Floods and unseasonably cold weather drove a group of 19 travelers, including 15 college students, to seek shelter in a Davenport church until Tuesday.
Linda Buturian, who teaches at the University of Minnesota, Minneapolis, a guest faculty member on the trip, on Saturday addressed the congregation at St. Mark Lutheran Church, Davenport, where she and the others are staying until Tuesday.
The students were on Day 52 of 100 days on or along the Mississippi River, continuing a journey that began in late August, she said. Their travels have included flash floods and a tornado, “And (Friday) they got snowed on,” she said.
The group paddled into Hampton, Illinois, on Friday.
“We planned on coming into Rock Island, but went to Hampton because of the flooding on the river,” said Ann Koller, from Minneapolis, Wilderness Inquiry trail guide who is one of the expedition leaders.
They camped in Illiniwek Forest Preserve on Friday night. Because of the uncomfortably low temperatures, they began to discuss finding a warm place to stay, especially since some of the students had colds.
The group will stay until Tuesday, then take a shuttle to St. Louis to get around the flooding and the cold, Koller said.
The travelers made a trip for groceries to Hy-Vee, and brought camping gear and food into the church gymnasium Saturday evening. A couple of dogs scurried around the gym and even tried to get in on a spontaneous game of basketball while the campers set up for the next few days.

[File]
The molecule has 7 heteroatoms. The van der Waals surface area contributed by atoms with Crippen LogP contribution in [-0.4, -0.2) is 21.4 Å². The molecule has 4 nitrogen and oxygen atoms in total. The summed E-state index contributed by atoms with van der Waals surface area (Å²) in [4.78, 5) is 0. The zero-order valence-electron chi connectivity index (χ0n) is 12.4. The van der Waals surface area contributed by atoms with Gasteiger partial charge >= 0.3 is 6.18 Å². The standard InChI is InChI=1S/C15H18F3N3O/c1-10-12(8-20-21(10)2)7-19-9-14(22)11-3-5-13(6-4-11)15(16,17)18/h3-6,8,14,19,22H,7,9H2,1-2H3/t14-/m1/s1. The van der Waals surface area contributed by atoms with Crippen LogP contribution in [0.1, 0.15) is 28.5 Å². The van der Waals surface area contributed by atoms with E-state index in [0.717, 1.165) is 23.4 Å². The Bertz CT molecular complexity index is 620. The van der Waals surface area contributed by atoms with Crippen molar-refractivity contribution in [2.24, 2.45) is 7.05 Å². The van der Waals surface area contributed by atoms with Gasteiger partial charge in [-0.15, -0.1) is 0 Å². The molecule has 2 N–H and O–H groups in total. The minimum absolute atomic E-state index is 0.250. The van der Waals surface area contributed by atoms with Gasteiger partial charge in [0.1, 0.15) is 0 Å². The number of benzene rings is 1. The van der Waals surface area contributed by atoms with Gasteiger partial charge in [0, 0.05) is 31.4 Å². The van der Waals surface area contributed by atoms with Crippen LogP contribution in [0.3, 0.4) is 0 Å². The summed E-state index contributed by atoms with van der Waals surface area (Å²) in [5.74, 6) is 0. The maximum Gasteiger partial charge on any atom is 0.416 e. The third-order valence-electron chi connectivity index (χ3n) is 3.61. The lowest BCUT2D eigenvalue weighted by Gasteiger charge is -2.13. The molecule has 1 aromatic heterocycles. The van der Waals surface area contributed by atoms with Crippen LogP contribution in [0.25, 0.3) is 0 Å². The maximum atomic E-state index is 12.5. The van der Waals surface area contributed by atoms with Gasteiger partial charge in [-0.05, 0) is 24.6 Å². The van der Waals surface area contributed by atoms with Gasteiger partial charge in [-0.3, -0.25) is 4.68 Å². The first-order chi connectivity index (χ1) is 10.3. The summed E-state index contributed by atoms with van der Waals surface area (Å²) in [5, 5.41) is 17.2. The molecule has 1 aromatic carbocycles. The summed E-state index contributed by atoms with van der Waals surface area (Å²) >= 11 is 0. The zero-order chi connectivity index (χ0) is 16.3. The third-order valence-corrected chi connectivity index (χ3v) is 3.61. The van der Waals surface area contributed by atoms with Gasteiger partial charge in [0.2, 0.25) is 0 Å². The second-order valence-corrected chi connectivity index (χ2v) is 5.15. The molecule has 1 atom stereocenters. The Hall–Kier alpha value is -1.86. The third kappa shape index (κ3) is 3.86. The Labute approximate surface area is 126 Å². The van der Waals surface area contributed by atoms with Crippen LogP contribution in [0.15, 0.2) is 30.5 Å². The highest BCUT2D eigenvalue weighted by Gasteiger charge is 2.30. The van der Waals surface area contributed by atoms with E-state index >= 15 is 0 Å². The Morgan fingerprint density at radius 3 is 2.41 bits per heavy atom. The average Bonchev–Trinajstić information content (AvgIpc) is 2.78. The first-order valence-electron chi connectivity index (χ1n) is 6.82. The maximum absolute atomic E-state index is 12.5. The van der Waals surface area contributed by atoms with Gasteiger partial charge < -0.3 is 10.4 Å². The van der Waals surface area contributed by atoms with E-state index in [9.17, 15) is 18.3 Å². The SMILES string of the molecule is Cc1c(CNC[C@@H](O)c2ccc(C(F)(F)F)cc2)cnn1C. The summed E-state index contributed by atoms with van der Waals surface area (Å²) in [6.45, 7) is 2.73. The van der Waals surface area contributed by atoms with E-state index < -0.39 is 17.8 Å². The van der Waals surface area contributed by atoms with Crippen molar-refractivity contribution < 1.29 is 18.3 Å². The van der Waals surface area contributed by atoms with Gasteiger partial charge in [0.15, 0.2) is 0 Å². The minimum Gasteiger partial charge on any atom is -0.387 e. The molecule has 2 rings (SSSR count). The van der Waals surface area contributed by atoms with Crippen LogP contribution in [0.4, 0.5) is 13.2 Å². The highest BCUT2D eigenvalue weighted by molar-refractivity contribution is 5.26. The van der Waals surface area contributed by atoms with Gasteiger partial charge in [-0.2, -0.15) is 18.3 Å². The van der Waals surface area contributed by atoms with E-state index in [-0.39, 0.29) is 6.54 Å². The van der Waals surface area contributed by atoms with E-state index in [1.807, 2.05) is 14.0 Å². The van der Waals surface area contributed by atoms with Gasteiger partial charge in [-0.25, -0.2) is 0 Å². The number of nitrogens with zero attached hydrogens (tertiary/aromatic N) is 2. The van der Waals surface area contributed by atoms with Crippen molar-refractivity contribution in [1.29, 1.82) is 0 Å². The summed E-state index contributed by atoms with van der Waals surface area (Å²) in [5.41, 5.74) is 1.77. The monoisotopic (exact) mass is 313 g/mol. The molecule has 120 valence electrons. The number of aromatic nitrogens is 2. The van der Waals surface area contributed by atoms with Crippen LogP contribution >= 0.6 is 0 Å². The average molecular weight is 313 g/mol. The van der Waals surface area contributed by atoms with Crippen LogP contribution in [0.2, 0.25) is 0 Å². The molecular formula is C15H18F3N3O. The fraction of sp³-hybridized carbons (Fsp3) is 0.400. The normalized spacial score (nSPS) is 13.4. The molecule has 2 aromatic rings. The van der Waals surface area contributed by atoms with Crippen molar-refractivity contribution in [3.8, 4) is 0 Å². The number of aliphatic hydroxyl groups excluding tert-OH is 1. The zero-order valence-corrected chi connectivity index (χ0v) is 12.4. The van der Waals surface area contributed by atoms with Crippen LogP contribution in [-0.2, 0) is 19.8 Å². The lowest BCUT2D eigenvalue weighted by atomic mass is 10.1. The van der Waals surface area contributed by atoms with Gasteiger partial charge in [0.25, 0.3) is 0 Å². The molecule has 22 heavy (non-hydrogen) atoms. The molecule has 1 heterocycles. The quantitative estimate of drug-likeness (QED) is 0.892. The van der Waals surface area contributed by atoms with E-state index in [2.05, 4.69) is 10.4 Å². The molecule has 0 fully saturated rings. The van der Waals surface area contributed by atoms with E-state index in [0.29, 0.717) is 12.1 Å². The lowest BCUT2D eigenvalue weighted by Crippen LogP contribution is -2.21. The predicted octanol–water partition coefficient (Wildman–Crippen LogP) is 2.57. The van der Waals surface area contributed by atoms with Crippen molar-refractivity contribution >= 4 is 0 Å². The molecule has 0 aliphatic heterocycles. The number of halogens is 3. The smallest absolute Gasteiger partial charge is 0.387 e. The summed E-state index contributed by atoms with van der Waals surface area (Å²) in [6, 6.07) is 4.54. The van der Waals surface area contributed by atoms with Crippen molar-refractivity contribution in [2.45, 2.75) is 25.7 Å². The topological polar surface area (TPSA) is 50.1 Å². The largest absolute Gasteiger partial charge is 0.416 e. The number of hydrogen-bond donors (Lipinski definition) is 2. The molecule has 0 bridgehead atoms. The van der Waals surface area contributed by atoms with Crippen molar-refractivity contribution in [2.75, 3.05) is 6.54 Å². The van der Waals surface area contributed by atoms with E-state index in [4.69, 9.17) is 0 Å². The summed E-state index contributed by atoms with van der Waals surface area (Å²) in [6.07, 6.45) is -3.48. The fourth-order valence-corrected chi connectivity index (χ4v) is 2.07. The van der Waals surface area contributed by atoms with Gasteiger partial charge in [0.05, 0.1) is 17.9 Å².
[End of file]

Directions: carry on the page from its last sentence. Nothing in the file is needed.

Peter Carlson joined the expedition from his research position at the Swedish University of Agricultural Sciences, Department of Aquatic Sciences and Assessment in Uppsala. He said the river semester program was started by Professor Joe Underhill, program director of the River Semester who teaches environmental politics.
"I’m the science guy,” said Carlson. Over the next few days, “We'll do some study, we’ll do some lectures,” he said.
Meanwhile, the Rev. Travis Fisher-King was glad to help out.
“We have people who call us who are going to do mission trips, and ask whether they can stay with us,” he said. “But those are generally well-advanced in planning.
“This was ‘Can you help us tonight?’ And we made it work. It was easy to say yes because we have the space to house them. It’s welcoming Jesus in the faces of people who need help,” he said. “It was a no-brainer.”
(Linda Cook is a member of St. Mark Lutheran Church).